Interior reverses last-minute Trump grazing permits for men who inspired Bundy standoff

The Department of the Interior is reversing a last-minute decision made under the Trump administration to grant grazing permits for two men pardoned by President TrumpDonald TrumpBiden administration still seizing land near border despite plans to stop building wall: report Illinois House passes bill that would mandate Asian-American history lessons in schools Overnight Defense: Administration says 'low to moderate confidence' Russia behind Afghanistan troop bounties | 'Low to medium risk' of Russia invading Ukraine in next few weeks | Intelligence leaders face sharp questions during House worldwide threats he MORE.

A permit given by former Interior Secretary David Bernhardt on the administration's last full day in office would allow Hammond Ranches to graze on lands in southeast Oregon. The ranch is operated by father-son duo Dwight and Steven Hammond, who were convicted of setting fire to public lands in 2012.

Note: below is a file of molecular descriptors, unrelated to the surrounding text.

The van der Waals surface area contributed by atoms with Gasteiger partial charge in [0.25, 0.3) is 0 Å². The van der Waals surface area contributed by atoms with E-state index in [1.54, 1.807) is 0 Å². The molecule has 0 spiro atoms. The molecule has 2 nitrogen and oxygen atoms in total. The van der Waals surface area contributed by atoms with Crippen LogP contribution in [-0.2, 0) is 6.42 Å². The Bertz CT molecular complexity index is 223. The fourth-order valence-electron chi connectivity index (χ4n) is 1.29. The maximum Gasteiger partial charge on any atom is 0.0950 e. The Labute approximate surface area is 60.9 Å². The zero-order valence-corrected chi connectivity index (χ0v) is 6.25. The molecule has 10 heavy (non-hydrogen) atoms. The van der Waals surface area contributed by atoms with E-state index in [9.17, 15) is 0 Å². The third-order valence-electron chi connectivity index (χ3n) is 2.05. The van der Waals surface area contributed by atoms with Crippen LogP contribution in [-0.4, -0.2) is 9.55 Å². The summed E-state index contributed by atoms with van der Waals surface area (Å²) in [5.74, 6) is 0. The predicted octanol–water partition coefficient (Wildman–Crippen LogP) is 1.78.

The Bureau of Land Management subsequently revoked their grazing privileges in 2014 — a move that caught the eye of Ammon Bundy, escalating to a 2016 takeover of the Malheur National Wildlife Refuge in Oregon.


The Biden administration is now reconsidering the January permit issued under the Trump administration, arguing the prior administration didn’t follow proper protocol in issuing it. 

When such permits are issued, the public is given 15 days to protest the matter with the Bureau of Land Management.

“Because the protest period had not properly concluded before the January 19 decision was issued, I am rescinding the January 19 decision and remanding the matter to the BLM to allow for full consideration of the timely protests,” Laura Daniel Davis, the acting assistant secretary for land and minerals management, wrote in an order signed late Friday.

The move will kick the matter back to the Bureau of Land Management, which will ultimately decide whether to grant the Hammonds the permit.